As Posted at Fantasy Magazine
There is a brilliant movie out there called “Perfect Creature” which is a quasi-steampunk world where vampires are the established theocracy. The thing is in this world, there are no female vampires. People stand in lines for “church” to donate blood (as in a here’s the needle, would you like a sugar cookie kind of way) for their blood drinking patrons. Vampires in this story represent logic, wisdom, and the rule of law. Why? Because they are in charge. What are their limitations? Lack of ability to reproduce sexually (no women) and the usual sunlight, stake through the heart schtick. Though, a stake through anyone’s heart is generally fatal.
Only you’ve got a vampire who embraces his baser appetites, and he’s going around killing people. Having sex. I won’t even go into the rest, for fear of spoilers, but the whole thing is very noir, steampunkish even (towering cathedrals, 1920’s-30’s tech). Think “Dark City” mixed with “Equilibrium.”
But, the premise of the story, hey, why not? How long have vampires been limited to the shadows? At best, you’ve got vampires like Dracula or Louis and Lestat who live off the fringes of humanity, offering their “gift” to hapless narrators. Sometimes twisting things with implied and blatant homoeroticism, coming off as elegant or fiendish –as with Underworld. Underworld was cool to me because it went beyond the dark shadows (pun intended) of vampire lore. The vampires were tech-savy. Enjoying aristocratic lifestyles, fighting their secret war.
Perfect Creature was great because the characters are limited more to a clerical/theocratic function, with the knowledge that their fates hang from a string because their needs (blood) are fed by their B.S. religion.
And why not? There are cult leaders out there who’s biggest thing going for them has been choice of eyewear (Jim Jones, David Koresh) to hair styles (Charles Manson), or love of track suits (Heaven’s Gate’s very own Marshall Applewhite). At least with vampires they have superstrength, longevity, high intelligence AND charisma.
Why the hell not? They are total cult/religious iconography in the flesh! And hey! What’s a little blood? When I was in college, I sold my plasma for $20 a week, just for beer money. That is to say nothing of eternal salvation of the soul! Lot’s of people would be waiting in line on that hookup.
But, on the flipside, I have to say this about "Twilight". What the heck? The guy twinkles? Well shine on you crazy diamond! Vampires have become the new unicorns for adolescent girls. I won’t even get into the phallic/freudian imagery this implies. Two horns are better than one? What?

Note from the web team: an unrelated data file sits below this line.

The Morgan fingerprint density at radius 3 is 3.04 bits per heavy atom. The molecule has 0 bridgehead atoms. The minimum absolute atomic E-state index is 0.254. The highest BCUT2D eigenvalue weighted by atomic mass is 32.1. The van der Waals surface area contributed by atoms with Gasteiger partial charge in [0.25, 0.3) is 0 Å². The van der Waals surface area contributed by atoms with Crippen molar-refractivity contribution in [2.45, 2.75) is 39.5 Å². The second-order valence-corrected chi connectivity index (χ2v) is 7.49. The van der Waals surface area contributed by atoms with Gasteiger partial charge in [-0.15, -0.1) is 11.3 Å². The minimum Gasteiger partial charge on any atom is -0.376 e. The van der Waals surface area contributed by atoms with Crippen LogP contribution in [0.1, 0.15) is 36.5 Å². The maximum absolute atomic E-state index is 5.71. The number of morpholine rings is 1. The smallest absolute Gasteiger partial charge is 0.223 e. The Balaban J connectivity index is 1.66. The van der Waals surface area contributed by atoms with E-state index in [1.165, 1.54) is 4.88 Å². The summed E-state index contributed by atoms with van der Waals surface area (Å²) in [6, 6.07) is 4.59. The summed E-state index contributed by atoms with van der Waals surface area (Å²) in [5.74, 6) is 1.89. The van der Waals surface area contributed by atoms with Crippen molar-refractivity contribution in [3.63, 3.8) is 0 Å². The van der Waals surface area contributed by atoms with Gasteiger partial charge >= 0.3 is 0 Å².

Anne Rice took the vampire and made it a homoerotic allusion for cancer or AIDS, detracting from Bram Stoker’s tuckerization of actor Henry Irving and depiction of Lord Byron (with the ethnic flair of Vlad Tepes). Where Stoker’s take was a souless monster with brutal charm, Rice’s was the dandy, the sexually ambiguous fop with fangs that dabbled in pederasty.
Twilight Represents the highschool girl’s crush on the guy with the motorcycle. Sure, he’ll probably grow up to be a dentist, but for now, he’s emo, listens to the Cure and Bahaus, and "understands" her more than Jeff the jock or Clint the D&D-playing Star Wars geek. He’s also the older male. The forbidden fruit of college guy that could be 22 or 250–to high school girls, 22 and 250 aren’t much different. Sorta like David Bowie in Labyrinth, who single handedly catapulted many prepubescent girls into early woman hood just by the mere suggestion of…well, his junk. Next time Dave, wear a codpiece or something.
David’s Bowie aside, vampires will continue with us, representing the fear of death, the possibility of unblessed family members seeking vengeance, avaricious aristocrats, a debilitating disease, or a dream date who is constantly c*ckblocked by parents and peers.
Vampires are in every culture to some degree. Whereas I want to mock Twilight, I will say this, Anne Rice and Bram Stoker did not make the vampire cannon. People should do what they will with this monster. But please keep him/her dangerous.